The laws that were passed back in 2015 allowing small businesses to claim an immediate deduction for assets they start to use, or have installed ready for use, provided each depreciable asset costs less than $20,000 will EXPIRE AT 30 JUNE 2017. Now is the time to discuss this with us here at Balanix if you are a small business and will need to purchase an asset under $20,000 in the foreseeable future. It may be to your benefit to bring the purchase forward to before 1 July 2017.
There are a number of steps you need to consider doing when you are either selling or closing down a business. I caution you before reading any further that the information provided does not cover all aspects and activities but rather provides a quick overview of some of the things you will need to do. I recommend that you seek professional advice specific to your circumstances to ensure you cover all bases. Having said this, here are some of the main activities:
- Finalise and lodge all tax obligations (e.g. Activity Statement, Instalment Notices, FBT Returns and Income tax);
- Request any refunds that may be owing to you;
- Make sure you cancel any withholding registrations;
- Cancel your ABN (when you cancel your ABN you automatically cancel your registration for GST, luxury car tax, wine equalisation tax, fuel tax credits and any AUSKEYS linked to the ABN);
- Consider whether you need a liquidator to wind the business up and if so, find a good one.
- If you are an employer:-
- Ensure all superannuation liabilities are finalised;
- Ensure all eligible termination payments are made; and
- Ensure all PAYG liabilities have been paid.
- Remember that under the tax law the business has an obligation to keep records for five (5) years after the records are prepared;
- If the business is a company then it must dispose of all assets before you can deregister the company;
- If you are selling, make sure you consider and get advice in relation to Capital Gains on the sale.
If you are contemplating selling or closing down your business talk to Balanix before you start the process to ensure that you understand all your businesses obligations and how to go about the process.
Did you know that at least 18% of Australians work in their pyjamas when they work from home – more than any other nation.
So if you deal with a client who works from home make sure you give them a call before dropping in or be prepared to face the consequences!!
But on a more serious note, if you are considering the option of working from home be aware that it is not for all people. It sounds great, but unless you are very disciplined and well organised it can lead to disaster.
There can be many distractions that you think you can handle without too much hassle, but in reality it is not that simple.
Working from home maybe one of those things that you want to try before jumping in the deep end. It can work and be very enjoyable, but you need to look at it from all angles.
- If you have or need clients to come to your workplace how do they feel about it?
- Can you separate home from work hours; that is instead of giving you a more balanced lifestyle would it in fact take the balance away.
- Do your clients understand that simply because you work from home does not mean you are available 24 hours a day seven days a week?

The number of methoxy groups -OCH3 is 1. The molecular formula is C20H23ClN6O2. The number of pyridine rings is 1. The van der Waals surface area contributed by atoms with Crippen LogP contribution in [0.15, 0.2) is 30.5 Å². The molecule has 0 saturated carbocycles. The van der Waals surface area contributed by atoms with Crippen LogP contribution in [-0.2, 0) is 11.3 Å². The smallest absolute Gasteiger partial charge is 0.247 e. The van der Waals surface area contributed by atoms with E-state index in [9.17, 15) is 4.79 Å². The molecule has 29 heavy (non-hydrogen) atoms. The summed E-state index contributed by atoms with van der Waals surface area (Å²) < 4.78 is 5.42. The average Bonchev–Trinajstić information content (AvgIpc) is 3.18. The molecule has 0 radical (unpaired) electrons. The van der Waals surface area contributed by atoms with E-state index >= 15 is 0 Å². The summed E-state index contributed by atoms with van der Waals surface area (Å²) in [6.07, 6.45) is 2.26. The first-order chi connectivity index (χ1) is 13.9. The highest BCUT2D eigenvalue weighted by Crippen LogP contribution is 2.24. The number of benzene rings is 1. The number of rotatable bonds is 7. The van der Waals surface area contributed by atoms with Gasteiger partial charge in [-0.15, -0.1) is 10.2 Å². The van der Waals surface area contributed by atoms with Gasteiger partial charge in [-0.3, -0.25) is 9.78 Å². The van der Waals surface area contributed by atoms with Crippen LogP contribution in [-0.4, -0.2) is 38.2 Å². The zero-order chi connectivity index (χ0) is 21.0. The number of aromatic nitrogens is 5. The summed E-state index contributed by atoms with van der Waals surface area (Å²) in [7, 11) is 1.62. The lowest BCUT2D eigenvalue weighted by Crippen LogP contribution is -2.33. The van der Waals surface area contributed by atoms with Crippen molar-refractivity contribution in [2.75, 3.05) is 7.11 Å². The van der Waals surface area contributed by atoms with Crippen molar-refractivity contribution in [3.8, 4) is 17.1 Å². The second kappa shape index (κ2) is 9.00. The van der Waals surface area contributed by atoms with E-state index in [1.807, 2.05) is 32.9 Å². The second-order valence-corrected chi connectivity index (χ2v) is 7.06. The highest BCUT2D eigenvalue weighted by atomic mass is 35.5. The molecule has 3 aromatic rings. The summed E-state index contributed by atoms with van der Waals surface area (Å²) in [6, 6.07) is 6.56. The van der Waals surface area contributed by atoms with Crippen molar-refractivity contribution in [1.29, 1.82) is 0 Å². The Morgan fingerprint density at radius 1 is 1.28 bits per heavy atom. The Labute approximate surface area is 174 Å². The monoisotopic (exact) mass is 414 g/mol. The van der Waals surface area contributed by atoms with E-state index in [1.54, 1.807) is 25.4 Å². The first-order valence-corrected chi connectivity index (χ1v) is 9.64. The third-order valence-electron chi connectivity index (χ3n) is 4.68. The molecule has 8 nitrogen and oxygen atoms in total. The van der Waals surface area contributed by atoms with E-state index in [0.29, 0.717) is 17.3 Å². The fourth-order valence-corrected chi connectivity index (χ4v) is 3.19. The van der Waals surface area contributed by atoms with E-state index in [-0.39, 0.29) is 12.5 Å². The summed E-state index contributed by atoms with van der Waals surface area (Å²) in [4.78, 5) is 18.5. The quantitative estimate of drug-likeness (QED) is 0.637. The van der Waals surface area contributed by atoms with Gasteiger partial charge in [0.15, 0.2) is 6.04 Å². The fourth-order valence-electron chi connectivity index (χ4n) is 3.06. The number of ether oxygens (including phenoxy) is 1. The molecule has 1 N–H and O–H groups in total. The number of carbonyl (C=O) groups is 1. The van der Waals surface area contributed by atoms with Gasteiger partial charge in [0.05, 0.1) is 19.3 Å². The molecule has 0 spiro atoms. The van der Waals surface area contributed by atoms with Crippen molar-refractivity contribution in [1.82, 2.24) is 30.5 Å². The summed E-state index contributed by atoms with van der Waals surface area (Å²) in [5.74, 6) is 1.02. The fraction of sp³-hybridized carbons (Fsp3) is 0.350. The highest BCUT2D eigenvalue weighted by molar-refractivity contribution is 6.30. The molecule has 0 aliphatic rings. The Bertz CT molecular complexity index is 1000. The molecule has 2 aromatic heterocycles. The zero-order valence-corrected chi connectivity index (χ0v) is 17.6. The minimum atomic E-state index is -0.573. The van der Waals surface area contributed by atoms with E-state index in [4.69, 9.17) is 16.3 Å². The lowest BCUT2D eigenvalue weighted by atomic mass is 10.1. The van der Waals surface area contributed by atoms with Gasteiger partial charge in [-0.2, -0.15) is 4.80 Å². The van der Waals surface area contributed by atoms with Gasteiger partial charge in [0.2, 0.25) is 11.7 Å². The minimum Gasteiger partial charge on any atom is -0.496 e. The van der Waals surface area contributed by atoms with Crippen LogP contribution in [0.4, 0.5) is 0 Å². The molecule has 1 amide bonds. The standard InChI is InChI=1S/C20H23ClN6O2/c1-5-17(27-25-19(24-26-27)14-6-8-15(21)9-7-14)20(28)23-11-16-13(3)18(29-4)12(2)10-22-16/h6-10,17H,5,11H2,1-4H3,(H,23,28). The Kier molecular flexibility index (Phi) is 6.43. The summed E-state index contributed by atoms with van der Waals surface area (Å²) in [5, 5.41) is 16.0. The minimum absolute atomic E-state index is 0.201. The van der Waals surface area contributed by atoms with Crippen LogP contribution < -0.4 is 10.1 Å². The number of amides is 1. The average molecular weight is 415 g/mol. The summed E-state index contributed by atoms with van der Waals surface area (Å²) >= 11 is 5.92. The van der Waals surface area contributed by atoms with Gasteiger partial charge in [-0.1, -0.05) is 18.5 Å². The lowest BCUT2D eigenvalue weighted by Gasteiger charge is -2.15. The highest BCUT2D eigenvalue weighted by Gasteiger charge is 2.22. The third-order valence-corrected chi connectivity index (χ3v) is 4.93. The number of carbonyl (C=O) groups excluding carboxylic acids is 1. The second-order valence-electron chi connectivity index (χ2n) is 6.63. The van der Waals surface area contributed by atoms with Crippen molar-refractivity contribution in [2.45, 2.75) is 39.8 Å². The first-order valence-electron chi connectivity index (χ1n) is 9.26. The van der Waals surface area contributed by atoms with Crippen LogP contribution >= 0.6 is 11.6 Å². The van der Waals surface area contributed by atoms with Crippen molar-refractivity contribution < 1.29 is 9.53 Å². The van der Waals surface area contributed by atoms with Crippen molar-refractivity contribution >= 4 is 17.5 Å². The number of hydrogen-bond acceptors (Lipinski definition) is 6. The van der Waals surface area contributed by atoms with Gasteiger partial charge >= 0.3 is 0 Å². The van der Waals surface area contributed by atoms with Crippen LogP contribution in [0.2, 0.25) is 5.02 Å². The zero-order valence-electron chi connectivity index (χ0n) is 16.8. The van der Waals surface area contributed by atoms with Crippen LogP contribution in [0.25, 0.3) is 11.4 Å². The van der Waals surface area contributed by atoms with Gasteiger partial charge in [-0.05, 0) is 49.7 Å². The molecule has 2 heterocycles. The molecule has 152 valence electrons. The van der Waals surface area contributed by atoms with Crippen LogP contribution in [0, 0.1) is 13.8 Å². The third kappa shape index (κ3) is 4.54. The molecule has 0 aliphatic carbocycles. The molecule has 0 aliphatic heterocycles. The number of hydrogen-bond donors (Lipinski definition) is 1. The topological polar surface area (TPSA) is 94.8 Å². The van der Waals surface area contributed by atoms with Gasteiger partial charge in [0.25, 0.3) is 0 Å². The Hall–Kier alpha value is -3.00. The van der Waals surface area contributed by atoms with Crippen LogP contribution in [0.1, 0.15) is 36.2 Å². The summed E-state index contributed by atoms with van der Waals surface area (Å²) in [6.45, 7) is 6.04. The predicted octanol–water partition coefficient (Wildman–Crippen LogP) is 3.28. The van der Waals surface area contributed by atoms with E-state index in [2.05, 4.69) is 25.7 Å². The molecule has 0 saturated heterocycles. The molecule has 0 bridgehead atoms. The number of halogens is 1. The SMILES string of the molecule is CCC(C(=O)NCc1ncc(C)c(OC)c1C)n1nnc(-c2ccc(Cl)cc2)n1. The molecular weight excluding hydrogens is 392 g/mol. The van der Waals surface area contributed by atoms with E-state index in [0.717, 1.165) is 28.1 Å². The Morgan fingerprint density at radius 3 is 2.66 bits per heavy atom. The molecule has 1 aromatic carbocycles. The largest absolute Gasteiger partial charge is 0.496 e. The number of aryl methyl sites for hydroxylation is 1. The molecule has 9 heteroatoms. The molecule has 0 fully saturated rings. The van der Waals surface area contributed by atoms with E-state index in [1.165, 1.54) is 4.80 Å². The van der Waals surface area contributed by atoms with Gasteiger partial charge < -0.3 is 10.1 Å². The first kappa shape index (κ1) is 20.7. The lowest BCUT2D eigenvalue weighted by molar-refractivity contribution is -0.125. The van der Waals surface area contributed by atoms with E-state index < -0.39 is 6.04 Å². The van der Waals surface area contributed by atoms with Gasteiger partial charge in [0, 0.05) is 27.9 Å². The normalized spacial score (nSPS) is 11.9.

- How do you feel about the isolation of working from home?
- Are you the kind of person who is energised by the interaction with colleagues and the social aspects offices provide?
The other key areas to consider, when considering working from home, are the taxation, other legal/regulatory requirements and insurance/workplace health and safety implications. I hear many comments from people who work from home about what they think they can claim in tax, relying on home insurance coverage even though they are operating a commercial business, not realising some local councils have strict rules on home base businesses etc etc. It is imperative professional advice is sought, before setting up a home base business, from an accountant, lawyer, the local council and insurance broker (to name a few) to get the facts and make sure all the right things are in place and no nasty surprises arise down the track.
If you are considering working from home, take the time to talk to a number of people who have done it or are currently doing it and ask them for honest feedback as to what the benefits and downsides are for them so your decision can be well informed.
According to a Sage Omnibus survey of more than 1,000 of its customers, small businesses trust their accountant’s advice more than bank managers, friends and family.
Further, a fifth (21%) of businesses say they are more open and honest with their accountants than anyone else. Accountants are the most trusted business advisor, following a breakdown in honesty between companies and their bank managers.
Exactly half, 50%, of those surveyed believe their accountant provides the most valuable business advice, with 4% believing this to be the case with friends, 2% family, and bank managers sloping in at 2%, alongside solicitors 2%.
Honesty is also the best policy, with 15% of small business owners also claiming they are more honest with their accountant than even friends, family or spouse. About 44% turn to their accountants first for business advice, 21% to the internet and 18% to business groups or Chamber of Commerce associations.
It is pleasing to see these results. Honesty and trust is paramount to the success of any relationship particularly if hard stuff has to be dealt with.
If you are looking for an Accountant you can trust, contact us – Balanix Solutions – for a free one hour initial consultation – we can help!
(Source: AccountancyAge – 7 December 2012)